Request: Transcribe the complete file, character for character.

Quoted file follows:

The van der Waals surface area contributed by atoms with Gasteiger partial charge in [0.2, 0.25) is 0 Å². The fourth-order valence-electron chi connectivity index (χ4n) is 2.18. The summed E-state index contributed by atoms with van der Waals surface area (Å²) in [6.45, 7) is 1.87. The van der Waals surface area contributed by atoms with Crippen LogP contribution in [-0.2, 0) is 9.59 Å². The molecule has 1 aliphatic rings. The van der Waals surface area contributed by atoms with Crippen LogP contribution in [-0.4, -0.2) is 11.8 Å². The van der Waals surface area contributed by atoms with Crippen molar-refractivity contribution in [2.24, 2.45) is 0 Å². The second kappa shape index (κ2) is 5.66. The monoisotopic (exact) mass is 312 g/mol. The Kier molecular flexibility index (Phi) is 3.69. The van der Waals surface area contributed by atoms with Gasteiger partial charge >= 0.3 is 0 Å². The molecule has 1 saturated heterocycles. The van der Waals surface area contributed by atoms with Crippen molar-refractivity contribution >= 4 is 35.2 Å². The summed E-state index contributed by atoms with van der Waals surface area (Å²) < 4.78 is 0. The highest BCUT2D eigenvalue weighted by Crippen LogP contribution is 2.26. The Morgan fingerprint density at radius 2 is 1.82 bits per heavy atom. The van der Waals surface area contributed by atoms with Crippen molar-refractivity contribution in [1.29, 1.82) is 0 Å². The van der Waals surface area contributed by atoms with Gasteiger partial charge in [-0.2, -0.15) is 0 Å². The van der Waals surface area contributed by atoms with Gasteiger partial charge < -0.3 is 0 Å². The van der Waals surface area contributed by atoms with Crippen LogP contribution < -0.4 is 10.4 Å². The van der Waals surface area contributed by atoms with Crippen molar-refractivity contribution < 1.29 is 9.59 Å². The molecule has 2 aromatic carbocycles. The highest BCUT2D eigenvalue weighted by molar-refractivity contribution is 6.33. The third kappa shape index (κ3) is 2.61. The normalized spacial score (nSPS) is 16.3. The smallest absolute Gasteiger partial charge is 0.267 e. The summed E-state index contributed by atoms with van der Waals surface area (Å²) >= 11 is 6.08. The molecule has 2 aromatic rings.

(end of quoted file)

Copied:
The van der Waals surface area contributed by atoms with Gasteiger partial charge in [0.2, 0.25) is 0 Å². The fourth-order valence-electron chi connectivity index (χ4n) is 2.18. The summed E-state index contributed by atoms with van der Waals surface area (Å²) in [6.45, 7) is 1.87. The van der Waals surface area contributed by atoms with Crippen LogP contribution in [-0.2, 0) is 9.59 Å². The molecule has 1 aliphatic rings. The van der Waals surface area contributed by atoms with Crippen LogP contribution in [-0.4, -0.2) is 11.8 Å². The van der Waals surface area contributed by atoms with Crippen molar-refractivity contribution in [2.24, 2.45) is 0 Å². The second kappa shape index (κ2) is 5.66. The monoisotopic (exact) mass is 312 g/mol. The Kier molecular flexibility index (Phi) is 3.69. The van der Waals surface area contributed by atoms with Gasteiger partial charge >= 0.3 is 0 Å². The molecule has 1 saturated heterocycles. The van der Waals surface area contributed by atoms with Crippen molar-refractivity contribution >= 4 is 35.2 Å². The summed E-state index contributed by atoms with van der Waals surface area (Å²) < 4.78 is 0. The highest BCUT2D eigenvalue weighted by Crippen LogP contribution is 2.26. The Morgan fingerprint density at radius 2 is 1.82 bits per heavy atom. The van der Waals surface area contributed by atoms with Crippen molar-refractivity contribution in [1.29, 1.82) is 0 Å². The van der Waals surface area contributed by atoms with Gasteiger partial charge in [-0.2, -0.15) is 0 Å². The van der Waals surface area contributed by atoms with Gasteiger partial charge < -0.3 is 0 Å². The van der Waals surface area contributed by atoms with Crippen LogP contribution < -0.4 is 10.4 Å². The van der Waals surface area contributed by atoms with Crippen molar-refractivity contribution < 1.29 is 9.59 Å². The molecule has 2 aromatic carbocycles. The highest BCUT2D eigenvalue weighted by molar-refractivity contribution is 6.33. The third kappa shape index (κ3) is 2.61. The normalized spacial score (nSPS) is 16.3. The smallest absolute Gasteiger partial charge is 0.267 e. The summed E-state index contributed by atoms with van der Waals surface area (Å²) >= 11 is 6.08. The molecule has 2 aromatic rings.